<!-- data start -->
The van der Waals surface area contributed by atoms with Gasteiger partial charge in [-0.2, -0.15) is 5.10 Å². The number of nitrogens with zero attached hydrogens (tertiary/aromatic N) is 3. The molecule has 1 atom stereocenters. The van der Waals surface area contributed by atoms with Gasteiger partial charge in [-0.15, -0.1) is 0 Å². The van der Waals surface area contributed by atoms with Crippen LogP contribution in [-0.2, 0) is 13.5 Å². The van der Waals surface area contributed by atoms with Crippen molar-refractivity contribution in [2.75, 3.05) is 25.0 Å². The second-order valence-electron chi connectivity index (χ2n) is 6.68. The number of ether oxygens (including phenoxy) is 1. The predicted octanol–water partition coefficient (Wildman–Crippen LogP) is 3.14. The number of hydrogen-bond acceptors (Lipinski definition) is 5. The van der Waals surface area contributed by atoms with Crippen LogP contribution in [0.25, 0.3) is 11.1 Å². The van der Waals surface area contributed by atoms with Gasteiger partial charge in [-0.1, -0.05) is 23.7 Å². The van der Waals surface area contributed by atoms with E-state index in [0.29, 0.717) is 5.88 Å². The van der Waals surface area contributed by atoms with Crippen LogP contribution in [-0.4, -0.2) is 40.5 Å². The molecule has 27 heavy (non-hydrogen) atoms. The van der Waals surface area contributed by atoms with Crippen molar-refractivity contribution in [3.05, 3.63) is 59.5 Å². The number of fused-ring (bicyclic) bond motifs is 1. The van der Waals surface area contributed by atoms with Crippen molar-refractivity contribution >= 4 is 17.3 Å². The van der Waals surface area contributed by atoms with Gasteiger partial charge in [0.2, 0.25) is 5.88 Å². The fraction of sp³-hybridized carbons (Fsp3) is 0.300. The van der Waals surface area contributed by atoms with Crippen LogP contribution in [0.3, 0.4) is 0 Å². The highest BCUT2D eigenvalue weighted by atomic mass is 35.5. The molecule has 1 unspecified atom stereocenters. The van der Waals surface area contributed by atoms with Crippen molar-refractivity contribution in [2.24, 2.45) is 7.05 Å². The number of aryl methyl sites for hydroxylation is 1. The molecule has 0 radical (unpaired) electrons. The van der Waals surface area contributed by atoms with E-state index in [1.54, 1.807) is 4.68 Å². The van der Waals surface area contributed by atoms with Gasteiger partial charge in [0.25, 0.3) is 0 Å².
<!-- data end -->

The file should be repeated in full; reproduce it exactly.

The van der Waals surface area contributed by atoms with Gasteiger partial charge in [-0.2, -0.15) is 5.10 Å². The number of nitrogens with zero attached hydrogens (tertiary/aromatic N) is 3. The molecule has 1 atom stereocenters. The van der Waals surface area contributed by atoms with Gasteiger partial charge in [-0.15, -0.1) is 0 Å². The van der Waals surface area contributed by atoms with Crippen LogP contribution in [-0.2, 0) is 13.5 Å². The van der Waals surface area contributed by atoms with Crippen molar-refractivity contribution in [2.75, 3.05) is 25.0 Å². The second-order valence-electron chi connectivity index (χ2n) is 6.68. The number of ether oxygens (including phenoxy) is 1. The predicted octanol–water partition coefficient (Wildman–Crippen LogP) is 3.14. The number of hydrogen-bond acceptors (Lipinski definition) is 5. The van der Waals surface area contributed by atoms with Crippen LogP contribution in [0.25, 0.3) is 11.1 Å². The van der Waals surface area contributed by atoms with Gasteiger partial charge in [-0.1, -0.05) is 23.7 Å². The van der Waals surface area contributed by atoms with E-state index in [0.29, 0.717) is 5.88 Å². The van der Waals surface area contributed by atoms with Crippen LogP contribution in [-0.4, -0.2) is 40.5 Å². The molecule has 27 heavy (non-hydrogen) atoms. The van der Waals surface area contributed by atoms with Crippen molar-refractivity contribution in [3.05, 3.63) is 59.5 Å². The number of fused-ring (bicyclic) bond motifs is 1. The van der Waals surface area contributed by atoms with Crippen molar-refractivity contribution >= 4 is 17.3 Å². The van der Waals surface area contributed by atoms with Gasteiger partial charge in [0.2, 0.25) is 5.88 Å². The fraction of sp³-hybridized carbons (Fsp3) is 0.300. The van der Waals surface area contributed by atoms with Crippen LogP contribution in [0.3, 0.4) is 0 Å². The highest BCUT2D eigenvalue weighted by atomic mass is 35.5. The molecule has 1 unspecified atom stereocenters. The van der Waals surface area contributed by atoms with Crippen molar-refractivity contribution in [2.24, 2.45) is 7.05 Å². The number of aryl methyl sites for hydroxylation is 1. The molecule has 0 radical (unpaired) electrons. The van der Waals surface area contributed by atoms with E-state index in [1.54, 1.807) is 4.68 Å². The van der Waals surface area contributed by atoms with Gasteiger partial charge in [0.25, 0.3) is 0 Å².